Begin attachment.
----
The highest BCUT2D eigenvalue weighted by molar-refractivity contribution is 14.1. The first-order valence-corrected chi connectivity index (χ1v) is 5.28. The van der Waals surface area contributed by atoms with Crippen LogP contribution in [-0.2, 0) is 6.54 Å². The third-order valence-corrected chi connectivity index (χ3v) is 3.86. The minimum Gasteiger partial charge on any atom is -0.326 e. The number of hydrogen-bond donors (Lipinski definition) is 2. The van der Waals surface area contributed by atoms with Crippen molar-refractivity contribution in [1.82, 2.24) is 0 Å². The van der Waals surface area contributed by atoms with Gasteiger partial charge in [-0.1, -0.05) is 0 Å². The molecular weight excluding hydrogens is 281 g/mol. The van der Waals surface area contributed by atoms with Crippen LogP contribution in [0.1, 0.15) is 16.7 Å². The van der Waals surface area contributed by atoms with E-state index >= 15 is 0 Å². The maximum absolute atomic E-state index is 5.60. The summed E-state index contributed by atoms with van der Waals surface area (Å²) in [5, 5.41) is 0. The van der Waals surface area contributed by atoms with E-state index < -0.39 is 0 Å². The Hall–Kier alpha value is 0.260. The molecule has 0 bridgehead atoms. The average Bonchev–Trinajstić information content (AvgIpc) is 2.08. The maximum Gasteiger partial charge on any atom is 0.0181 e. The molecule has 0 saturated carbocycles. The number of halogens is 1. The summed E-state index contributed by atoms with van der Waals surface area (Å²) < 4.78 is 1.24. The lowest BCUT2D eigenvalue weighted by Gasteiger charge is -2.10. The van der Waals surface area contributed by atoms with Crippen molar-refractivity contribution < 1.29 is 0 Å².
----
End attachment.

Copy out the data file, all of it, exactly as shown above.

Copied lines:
The highest BCUT2D eigenvalue weighted by molar-refractivity contribution is 14.1. The first-order valence-corrected chi connectivity index (χ1v) is 5.28. The van der Waals surface area contributed by atoms with Crippen LogP contribution in [-0.2, 0) is 6.54 Å². The third-order valence-corrected chi connectivity index (χ3v) is 3.86. The minimum Gasteiger partial charge on any atom is -0.326 e. The number of hydrogen-bond donors (Lipinski definition) is 2. The van der Waals surface area contributed by atoms with Crippen molar-refractivity contribution in [1.82, 2.24) is 0 Å². The van der Waals surface area contributed by atoms with Gasteiger partial charge in [-0.1, -0.05) is 0 Å². The molecular weight excluding hydrogens is 281 g/mol. The van der Waals surface area contributed by atoms with Crippen LogP contribution in [0.1, 0.15) is 16.7 Å². The van der Waals surface area contributed by atoms with E-state index >= 15 is 0 Å². The maximum absolute atomic E-state index is 5.60. The summed E-state index contributed by atoms with van der Waals surface area (Å²) in [5, 5.41) is 0. The van der Waals surface area contributed by atoms with E-state index < -0.39 is 0 Å². The Hall–Kier alpha value is 0.260. The molecule has 0 bridgehead atoms. The average Bonchev–Trinajstić information content (AvgIpc) is 2.08. The maximum Gasteiger partial charge on any atom is 0.0181 e. The molecule has 0 saturated carbocycles. The number of halogens is 1. The summed E-state index contributed by atoms with van der Waals surface area (Å²) < 4.78 is 1.24. The lowest BCUT2D eigenvalue weighted by Gasteiger charge is -2.10. The van der Waals surface area contributed by atoms with Crippen molar-refractivity contribution < 1.29 is 0 Å².